Bank of America has agreed to pay over $250 million over junk fees and other issues. The country’s second-largest bank will pay a total of $100 million in restitution to harmed consumers and another $150 million in civil penalties after the Consumer Financial Protection Bureau (CFPB) and Office of the Comptroller of the Currency (OCC) accused it of illegally double-charging customers on overdraft fees, withholding promised credit card perks and opening accounts without customer authorization. Over these deceptive practices it’s one of the most significant financial penalties in years against a central US bank.
The $3.2 trillion bank will also stop charging multiple overdraft fees in a single transaction, the CFPB said. The regulator added that it must refund customers who were unfairly charged these fees and accurately market credit card bonuses. It also must stop unauthorizedly accessing personal information to open and use credit cards in people’s names, which the CFPB said: “harms tens of thousands of consumers every year.”
In some cases, Bank of America employees opened or enrolled a consumer in a credit card account without their consent as part of an incentive program linked to sales-based goals, the CFPB said. The agency said this practice violated various consumer laws, including the Truth in Lending Act and Fair Credit Reporting Act.
Consumer advocates applauded the CFPB action but warned that other banks would likely follow suit in slashing overdrafts and other fees. According to experts, as the CFPB and the Biden administration push to rein in these kinds of bank fees, it may become increasingly difficult for them to raise revenue this way.
The CFPB’s actions against Bank of America are part of a larger crackdown on so-called junk fees, which have increased since the Great Recession. The federal regulator recently fined Wells Fargo a record $3.7 billion over such fees and ordered Regions Bank to pay $50 million into a victims’ relief fund after it was found to have overcharged customers $141 million in overdraft and other fees.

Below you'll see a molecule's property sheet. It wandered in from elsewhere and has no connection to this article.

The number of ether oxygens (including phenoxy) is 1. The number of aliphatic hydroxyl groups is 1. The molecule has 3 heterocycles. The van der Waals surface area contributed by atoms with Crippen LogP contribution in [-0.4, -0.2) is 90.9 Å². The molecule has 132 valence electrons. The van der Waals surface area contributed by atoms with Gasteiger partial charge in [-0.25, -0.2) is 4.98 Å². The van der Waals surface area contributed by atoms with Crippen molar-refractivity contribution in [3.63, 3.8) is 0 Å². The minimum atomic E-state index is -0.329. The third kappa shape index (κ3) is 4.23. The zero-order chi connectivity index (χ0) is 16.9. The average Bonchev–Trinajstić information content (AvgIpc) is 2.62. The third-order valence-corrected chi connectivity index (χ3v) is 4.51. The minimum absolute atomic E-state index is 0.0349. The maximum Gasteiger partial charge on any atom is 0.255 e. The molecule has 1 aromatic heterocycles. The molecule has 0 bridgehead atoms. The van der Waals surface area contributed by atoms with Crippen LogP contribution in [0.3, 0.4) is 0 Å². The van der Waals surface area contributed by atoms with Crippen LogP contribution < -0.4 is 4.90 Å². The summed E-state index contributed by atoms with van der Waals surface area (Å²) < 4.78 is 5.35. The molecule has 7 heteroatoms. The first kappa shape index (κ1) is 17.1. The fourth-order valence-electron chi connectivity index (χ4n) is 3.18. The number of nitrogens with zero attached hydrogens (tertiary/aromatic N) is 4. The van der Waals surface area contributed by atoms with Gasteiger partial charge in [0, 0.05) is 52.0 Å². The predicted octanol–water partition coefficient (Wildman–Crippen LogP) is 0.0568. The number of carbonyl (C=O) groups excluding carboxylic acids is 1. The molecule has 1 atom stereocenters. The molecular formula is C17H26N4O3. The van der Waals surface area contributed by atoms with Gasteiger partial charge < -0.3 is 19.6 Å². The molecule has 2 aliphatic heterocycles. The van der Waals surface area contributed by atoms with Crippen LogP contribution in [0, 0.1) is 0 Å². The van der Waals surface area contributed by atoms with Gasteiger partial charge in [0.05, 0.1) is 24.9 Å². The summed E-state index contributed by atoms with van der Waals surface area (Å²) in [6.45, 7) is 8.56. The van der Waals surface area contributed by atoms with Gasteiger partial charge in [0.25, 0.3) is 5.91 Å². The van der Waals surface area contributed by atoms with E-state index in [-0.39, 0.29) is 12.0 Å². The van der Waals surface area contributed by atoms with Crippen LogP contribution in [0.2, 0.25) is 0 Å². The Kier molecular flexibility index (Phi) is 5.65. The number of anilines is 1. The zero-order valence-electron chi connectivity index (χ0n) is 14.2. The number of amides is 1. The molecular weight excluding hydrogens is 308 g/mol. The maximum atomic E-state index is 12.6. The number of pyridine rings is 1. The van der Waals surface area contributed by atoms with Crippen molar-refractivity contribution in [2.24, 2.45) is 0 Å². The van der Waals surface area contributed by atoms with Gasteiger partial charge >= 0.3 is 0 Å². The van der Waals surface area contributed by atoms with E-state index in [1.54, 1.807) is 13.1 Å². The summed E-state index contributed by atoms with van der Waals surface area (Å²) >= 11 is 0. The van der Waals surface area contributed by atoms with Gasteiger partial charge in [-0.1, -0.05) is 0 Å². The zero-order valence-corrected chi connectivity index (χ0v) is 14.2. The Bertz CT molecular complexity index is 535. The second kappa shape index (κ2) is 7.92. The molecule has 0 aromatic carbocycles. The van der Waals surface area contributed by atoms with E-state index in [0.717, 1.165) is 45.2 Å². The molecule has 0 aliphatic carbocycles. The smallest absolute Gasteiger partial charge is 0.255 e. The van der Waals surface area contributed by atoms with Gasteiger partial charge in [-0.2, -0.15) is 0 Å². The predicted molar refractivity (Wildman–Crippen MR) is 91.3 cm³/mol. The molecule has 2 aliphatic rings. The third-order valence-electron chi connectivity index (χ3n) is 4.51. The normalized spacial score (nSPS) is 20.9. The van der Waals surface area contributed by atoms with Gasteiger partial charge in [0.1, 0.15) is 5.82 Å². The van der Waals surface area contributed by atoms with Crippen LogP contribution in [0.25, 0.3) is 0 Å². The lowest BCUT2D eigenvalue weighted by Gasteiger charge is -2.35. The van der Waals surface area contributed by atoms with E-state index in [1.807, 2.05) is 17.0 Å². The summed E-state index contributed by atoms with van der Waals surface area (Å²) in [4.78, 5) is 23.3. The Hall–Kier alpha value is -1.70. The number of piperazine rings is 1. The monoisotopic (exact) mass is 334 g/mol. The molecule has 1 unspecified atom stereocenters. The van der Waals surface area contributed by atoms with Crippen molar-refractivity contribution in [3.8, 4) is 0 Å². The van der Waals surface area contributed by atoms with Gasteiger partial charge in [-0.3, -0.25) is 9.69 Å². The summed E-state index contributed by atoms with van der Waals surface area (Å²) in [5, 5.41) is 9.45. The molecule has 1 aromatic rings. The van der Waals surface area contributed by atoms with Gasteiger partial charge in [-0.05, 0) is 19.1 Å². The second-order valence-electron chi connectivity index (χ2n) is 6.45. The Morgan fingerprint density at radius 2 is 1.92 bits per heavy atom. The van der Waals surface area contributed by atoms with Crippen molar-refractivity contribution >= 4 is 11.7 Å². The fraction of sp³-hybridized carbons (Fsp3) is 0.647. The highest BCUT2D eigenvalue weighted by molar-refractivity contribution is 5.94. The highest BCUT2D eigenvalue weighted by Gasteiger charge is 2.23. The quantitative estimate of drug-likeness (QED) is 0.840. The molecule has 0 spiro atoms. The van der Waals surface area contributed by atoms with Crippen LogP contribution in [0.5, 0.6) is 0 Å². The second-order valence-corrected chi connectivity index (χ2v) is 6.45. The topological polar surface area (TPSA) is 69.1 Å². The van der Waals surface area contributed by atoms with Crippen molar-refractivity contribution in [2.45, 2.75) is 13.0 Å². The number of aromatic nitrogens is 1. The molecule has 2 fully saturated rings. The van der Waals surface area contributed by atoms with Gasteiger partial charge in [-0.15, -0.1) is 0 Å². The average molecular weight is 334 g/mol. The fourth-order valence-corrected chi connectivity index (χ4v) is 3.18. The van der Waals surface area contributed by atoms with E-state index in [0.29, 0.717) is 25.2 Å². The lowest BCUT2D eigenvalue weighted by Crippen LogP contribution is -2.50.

Several states have passed laws in recent years to restrict the fees banks can charge, and some have even prohibited them altogether. However, these state-level laws only apply to some of the nation’s largest banks, which must abide by federal rules and regulations set by the CFPB.
Besides the hefty overdraft fee fine, the CFPB slapped Bank of America with two other penalties in 2022 totaling $235 million: a $10 million civil penalty for unlawfully processing out-of-state garnishments against customer bank accounts and a $225 million fine for “botching” state unemployment benefits disbursements during the COVID-19 pandemic. In a statement, a bank spokesperson told Quartz that the company “voluntarily reduced overdraft fees and eliminated non-sufficient funds fees in the first half of 2022,” which resulted in a 90% decrease in revenue from those fees. The company did not admit to any wrongdoing in the settlement with the CFPB and OCC.